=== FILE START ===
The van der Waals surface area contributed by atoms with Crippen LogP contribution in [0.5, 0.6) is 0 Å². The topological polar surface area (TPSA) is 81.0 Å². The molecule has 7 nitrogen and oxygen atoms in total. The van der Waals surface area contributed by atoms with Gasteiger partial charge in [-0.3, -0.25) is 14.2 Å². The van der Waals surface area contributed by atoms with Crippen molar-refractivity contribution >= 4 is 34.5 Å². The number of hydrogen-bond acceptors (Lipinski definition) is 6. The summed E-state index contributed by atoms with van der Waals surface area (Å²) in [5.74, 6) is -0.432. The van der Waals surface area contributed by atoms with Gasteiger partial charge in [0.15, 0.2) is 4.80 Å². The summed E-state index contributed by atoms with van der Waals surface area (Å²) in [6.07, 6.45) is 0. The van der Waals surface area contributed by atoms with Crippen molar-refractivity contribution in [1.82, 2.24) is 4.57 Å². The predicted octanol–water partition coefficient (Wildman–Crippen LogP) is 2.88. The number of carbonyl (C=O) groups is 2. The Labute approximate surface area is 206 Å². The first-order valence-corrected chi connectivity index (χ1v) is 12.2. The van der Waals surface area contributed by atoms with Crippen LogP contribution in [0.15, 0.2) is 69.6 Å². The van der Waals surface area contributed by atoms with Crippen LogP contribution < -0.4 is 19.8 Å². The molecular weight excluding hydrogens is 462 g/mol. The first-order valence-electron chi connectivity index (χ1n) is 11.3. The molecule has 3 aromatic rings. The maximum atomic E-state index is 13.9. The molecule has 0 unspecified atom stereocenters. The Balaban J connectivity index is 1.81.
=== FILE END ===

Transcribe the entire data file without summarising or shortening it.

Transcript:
The van der Waals surface area contributed by atoms with Crippen LogP contribution in [0.5, 0.6) is 0 Å². The topological polar surface area (TPSA) is 81.0 Å². The molecule has 7 nitrogen and oxygen atoms in total. The van der Waals surface area contributed by atoms with Gasteiger partial charge in [-0.3, -0.25) is 14.2 Å². The van der Waals surface area contributed by atoms with Crippen molar-refractivity contribution >= 4 is 34.5 Å². The number of hydrogen-bond acceptors (Lipinski definition) is 6. The summed E-state index contributed by atoms with van der Waals surface area (Å²) in [5.74, 6) is -0.432. The van der Waals surface area contributed by atoms with Gasteiger partial charge in [0.15, 0.2) is 4.80 Å². The summed E-state index contributed by atoms with van der Waals surface area (Å²) in [6.07, 6.45) is 0. The van der Waals surface area contributed by atoms with Crippen molar-refractivity contribution in [1.82, 2.24) is 4.57 Å². The predicted octanol–water partition coefficient (Wildman–Crippen LogP) is 2.88. The number of carbonyl (C=O) groups is 2. The Labute approximate surface area is 206 Å². The first-order valence-corrected chi connectivity index (χ1v) is 12.2. The van der Waals surface area contributed by atoms with Crippen LogP contribution in [0.15, 0.2) is 69.6 Å². The van der Waals surface area contributed by atoms with Crippen LogP contribution < -0.4 is 19.8 Å². The molecular weight excluding hydrogens is 462 g/mol. The first-order valence-electron chi connectivity index (χ1n) is 11.3. The molecule has 3 aromatic rings. The maximum atomic E-state index is 13.9. The molecule has 0 unspecified atom stereocenters. The Balaban J connectivity index is 1.81.